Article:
A Laramie woman who likely would have been sentenced to probation before she was allegedly found in possession of methamphetamine while out on bond was sentenced to prison Thursday in Albany County District Court.

Rae Rae Contreras, 34, was sentenced to three to five years in prison after pleading guilty in June to one count of felony marijuana possession. Judge Jeffrey Donnell recommended her for placement in the intensive treatment unit.

Contreras was arrested after a May 3 traffic stop. An Albany County Sheriff's deputy pulled her over shortly after midnight, after he saw her swerve over the center line on Curtis Street.

Court documents say Contreras admitted to taking an antidepressant and smoking marijuana earlier that night. A search of her vehicle reportedly turned up an unspecified amount of marijuana along with materials used to roll joints.

Contreras was twice previously convicted of possession of a controlled substance, making this latest charge a felony.

Defense attorney Candace Pisciotti requested a sentence of probation for Contreras in court Thursday, noting that Contreras is trying to get custody of her brother, sister and youngest son through court proceedings. Contreras said she was trying to take care of her siblings following the mother's death.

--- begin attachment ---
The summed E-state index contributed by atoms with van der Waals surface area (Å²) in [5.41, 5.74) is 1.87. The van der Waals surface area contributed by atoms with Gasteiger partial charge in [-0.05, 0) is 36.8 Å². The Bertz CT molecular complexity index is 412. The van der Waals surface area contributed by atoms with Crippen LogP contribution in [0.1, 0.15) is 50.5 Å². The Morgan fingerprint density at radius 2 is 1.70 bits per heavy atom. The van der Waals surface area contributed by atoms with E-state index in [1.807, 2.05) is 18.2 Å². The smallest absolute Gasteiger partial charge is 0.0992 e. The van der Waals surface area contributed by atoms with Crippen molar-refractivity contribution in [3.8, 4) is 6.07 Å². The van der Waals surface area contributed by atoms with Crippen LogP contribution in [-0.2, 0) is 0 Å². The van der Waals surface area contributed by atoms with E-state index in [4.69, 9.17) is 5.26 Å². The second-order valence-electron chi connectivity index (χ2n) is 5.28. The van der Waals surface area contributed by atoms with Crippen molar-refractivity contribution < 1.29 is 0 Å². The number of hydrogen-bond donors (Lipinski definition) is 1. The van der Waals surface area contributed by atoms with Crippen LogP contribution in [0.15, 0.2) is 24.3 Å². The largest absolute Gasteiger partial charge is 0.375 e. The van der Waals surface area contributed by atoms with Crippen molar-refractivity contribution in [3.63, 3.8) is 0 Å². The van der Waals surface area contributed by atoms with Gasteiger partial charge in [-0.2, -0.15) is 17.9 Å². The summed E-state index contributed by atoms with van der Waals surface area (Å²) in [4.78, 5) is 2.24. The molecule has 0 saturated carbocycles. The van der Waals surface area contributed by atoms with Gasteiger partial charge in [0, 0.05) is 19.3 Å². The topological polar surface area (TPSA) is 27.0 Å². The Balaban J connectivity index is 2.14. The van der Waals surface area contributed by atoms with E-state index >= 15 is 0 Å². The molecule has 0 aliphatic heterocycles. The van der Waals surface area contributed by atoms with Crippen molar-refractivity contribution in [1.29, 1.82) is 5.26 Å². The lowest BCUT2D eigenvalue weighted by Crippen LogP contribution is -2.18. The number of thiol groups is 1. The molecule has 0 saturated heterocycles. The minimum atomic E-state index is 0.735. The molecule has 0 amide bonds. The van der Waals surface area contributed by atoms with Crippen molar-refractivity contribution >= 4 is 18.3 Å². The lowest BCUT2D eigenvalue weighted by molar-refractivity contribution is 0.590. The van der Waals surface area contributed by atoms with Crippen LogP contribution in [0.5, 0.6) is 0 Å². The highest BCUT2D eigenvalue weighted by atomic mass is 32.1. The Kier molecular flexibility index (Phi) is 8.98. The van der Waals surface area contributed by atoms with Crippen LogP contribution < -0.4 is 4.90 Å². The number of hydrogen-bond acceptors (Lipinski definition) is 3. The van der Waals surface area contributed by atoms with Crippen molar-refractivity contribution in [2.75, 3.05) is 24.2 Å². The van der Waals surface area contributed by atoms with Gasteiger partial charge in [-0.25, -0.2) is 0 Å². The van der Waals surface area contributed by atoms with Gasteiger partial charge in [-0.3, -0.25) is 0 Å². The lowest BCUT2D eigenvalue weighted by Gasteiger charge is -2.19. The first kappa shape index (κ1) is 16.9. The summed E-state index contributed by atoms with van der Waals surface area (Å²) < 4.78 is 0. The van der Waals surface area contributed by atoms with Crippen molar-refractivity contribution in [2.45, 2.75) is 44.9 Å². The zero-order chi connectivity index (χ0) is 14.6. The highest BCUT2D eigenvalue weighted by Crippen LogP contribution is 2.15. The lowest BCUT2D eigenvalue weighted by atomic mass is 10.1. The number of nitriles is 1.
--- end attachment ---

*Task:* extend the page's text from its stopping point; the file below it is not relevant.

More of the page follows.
Pisciotti also noted that someone allegedly took methamphetamine into the Albany County Detention Center while Contreras was incarcerated there. Pisciotti said Contreras had opportunity to use the methamphetamine, but decided against it.

"She does so badly want her family back together," Pisciotti said.

Prosecutor Kurt Britzius explained that he was prepared to recommend a sentence of probation under the original plea agreement, but Contreras was allegedly found in possession of methamphetamine while out on bond after being arrested in May. Britzius said the revised plea agreement called for the new possession charge to be dismissed at the expense of the state's recommendation for probation on the original charge.

Britzius went on to recommend that Contreras be incarcerated.

"She has one of the worst drug problems I've ever seen come through," Britzius told the court. "Without that drying-out period combined with treatment, the state just does not feel she would be successful on probation."

Donnell agreed, citing Contreras' eight pages of criminal history including ten felonies. Donnell said Contreras has previously been sentenced to probation, prison and had been out on parole.

"I know that you're still wanted in New Mexico," Donnell said. "And you continue to engage in illegal behavior. Nothing changes."

"We all agree on one thing -- you've got a serious drug problem that has come first and foremost in your life for a long time," Donnell told Contreras after reading her sentence. "Time to deal with it."